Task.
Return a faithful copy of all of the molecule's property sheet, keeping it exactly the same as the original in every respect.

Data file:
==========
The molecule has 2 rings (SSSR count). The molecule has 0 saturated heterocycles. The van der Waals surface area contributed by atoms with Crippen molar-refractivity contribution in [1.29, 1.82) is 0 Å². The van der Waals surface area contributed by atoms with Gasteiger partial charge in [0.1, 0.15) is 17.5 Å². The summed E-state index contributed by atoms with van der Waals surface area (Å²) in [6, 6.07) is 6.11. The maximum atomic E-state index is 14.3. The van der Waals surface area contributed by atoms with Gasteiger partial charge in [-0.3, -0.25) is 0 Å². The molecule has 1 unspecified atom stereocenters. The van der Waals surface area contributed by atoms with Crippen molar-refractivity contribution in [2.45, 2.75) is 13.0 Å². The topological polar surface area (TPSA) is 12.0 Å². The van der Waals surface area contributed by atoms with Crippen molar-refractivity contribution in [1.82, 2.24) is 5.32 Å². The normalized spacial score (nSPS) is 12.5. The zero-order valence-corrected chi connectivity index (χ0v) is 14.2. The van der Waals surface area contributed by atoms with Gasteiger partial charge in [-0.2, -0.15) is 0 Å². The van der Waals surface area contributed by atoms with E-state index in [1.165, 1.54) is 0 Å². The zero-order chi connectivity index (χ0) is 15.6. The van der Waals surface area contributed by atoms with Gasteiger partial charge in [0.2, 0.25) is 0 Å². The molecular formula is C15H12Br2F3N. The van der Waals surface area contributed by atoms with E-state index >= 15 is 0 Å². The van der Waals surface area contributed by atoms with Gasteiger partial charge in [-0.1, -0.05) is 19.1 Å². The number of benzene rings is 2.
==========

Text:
The molecule has 2 rings (SSSR count). The molecule has 0 saturated heterocycles. The van der Waals surface area contributed by atoms with Crippen molar-refractivity contribution in [1.29, 1.82) is 0 Å². The van der Waals surface area contributed by atoms with Gasteiger partial charge in [0.1, 0.15) is 17.5 Å². The summed E-state index contributed by atoms with van der Waals surface area (Å²) in [6, 6.07) is 6.11. The maximum atomic E-state index is 14.3. The van der Waals surface area contributed by atoms with Gasteiger partial charge in [-0.3, -0.25) is 0 Å². The molecule has 1 unspecified atom stereocenters. The van der Waals surface area contributed by atoms with Crippen molar-refractivity contribution in [2.45, 2.75) is 13.0 Å². The topological polar surface area (TPSA) is 12.0 Å². The van der Waals surface area contributed by atoms with Crippen molar-refractivity contribution in [1.82, 2.24) is 5.32 Å². The normalized spacial score (nSPS) is 12.5. The zero-order valence-corrected chi connectivity index (χ0v) is 14.2. The van der Waals surface area contributed by atoms with Gasteiger partial charge in [-0.2, -0.15) is 0 Å². The van der Waals surface area contributed by atoms with E-state index in [1.165, 1.54) is 0 Å². The zero-order chi connectivity index (χ0) is 15.6. The van der Waals surface area contributed by atoms with Gasteiger partial charge in [0.2, 0.25) is 0 Å². The molecular formula is C15H12Br2F3N. The van der Waals surface area contributed by atoms with E-state index >= 15 is 0 Å². The van der Waals surface area contributed by atoms with Gasteiger partial charge in [-0.1, -0.05) is 19.1 Å². The number of benzene rings is 2.